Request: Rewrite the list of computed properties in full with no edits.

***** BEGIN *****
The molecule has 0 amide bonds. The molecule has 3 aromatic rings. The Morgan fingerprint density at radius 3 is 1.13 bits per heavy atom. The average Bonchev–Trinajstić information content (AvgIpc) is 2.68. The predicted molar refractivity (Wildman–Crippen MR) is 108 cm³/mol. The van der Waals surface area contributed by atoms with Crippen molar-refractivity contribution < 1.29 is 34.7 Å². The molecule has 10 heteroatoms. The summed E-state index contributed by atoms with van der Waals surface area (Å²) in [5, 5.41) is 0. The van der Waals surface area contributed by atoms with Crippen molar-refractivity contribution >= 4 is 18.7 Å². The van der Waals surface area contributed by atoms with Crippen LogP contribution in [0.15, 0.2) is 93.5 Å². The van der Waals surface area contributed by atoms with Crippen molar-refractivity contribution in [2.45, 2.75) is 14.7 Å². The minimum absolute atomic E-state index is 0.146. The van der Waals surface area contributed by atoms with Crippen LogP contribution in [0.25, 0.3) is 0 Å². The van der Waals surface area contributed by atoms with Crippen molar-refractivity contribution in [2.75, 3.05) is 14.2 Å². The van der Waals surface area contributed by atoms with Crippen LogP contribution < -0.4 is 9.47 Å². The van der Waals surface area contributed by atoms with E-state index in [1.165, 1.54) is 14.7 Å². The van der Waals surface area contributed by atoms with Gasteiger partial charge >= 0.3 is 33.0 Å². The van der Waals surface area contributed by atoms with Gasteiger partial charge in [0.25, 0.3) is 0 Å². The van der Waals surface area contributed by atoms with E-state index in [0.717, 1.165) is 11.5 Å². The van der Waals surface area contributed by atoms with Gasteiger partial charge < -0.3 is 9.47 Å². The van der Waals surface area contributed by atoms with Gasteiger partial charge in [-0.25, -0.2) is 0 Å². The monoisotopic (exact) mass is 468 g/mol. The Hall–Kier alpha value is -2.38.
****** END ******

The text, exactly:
The molecule has 0 amide bonds. The molecule has 3 aromatic rings. The Morgan fingerprint density at radius 3 is 1.13 bits per heavy atom. The average Bonchev–Trinajstić information content (AvgIpc) is 2.68. The predicted molar refractivity (Wildman–Crippen MR) is 108 cm³/mol. The van der Waals surface area contributed by atoms with Crippen molar-refractivity contribution < 1.29 is 34.7 Å². The molecule has 10 heteroatoms. The summed E-state index contributed by atoms with van der Waals surface area (Å²) in [5, 5.41) is 0. The van der Waals surface area contributed by atoms with Crippen molar-refractivity contribution >= 4 is 18.7 Å². The van der Waals surface area contributed by atoms with Crippen LogP contribution in [0.15, 0.2) is 93.5 Å². The van der Waals surface area contributed by atoms with Crippen molar-refractivity contribution in [2.45, 2.75) is 14.7 Å². The minimum absolute atomic E-state index is 0.146. The van der Waals surface area contributed by atoms with Crippen LogP contribution in [0.25, 0.3) is 0 Å². The van der Waals surface area contributed by atoms with Crippen molar-refractivity contribution in [2.75, 3.05) is 14.2 Å². The van der Waals surface area contributed by atoms with Crippen LogP contribution < -0.4 is 9.47 Å². The van der Waals surface area contributed by atoms with E-state index in [1.165, 1.54) is 14.7 Å². The van der Waals surface area contributed by atoms with Gasteiger partial charge >= 0.3 is 33.0 Å². The van der Waals surface area contributed by atoms with Gasteiger partial charge in [0.25, 0.3) is 0 Å². The van der Waals surface area contributed by atoms with E-state index in [0.717, 1.165) is 11.5 Å². The van der Waals surface area contributed by atoms with Gasteiger partial charge < -0.3 is 9.47 Å². The van der Waals surface area contributed by atoms with Gasteiger partial charge in [-0.25, -0.2) is 0 Å². The monoisotopic (exact) mass is 468 g/mol. The Hall–Kier alpha value is -2.38.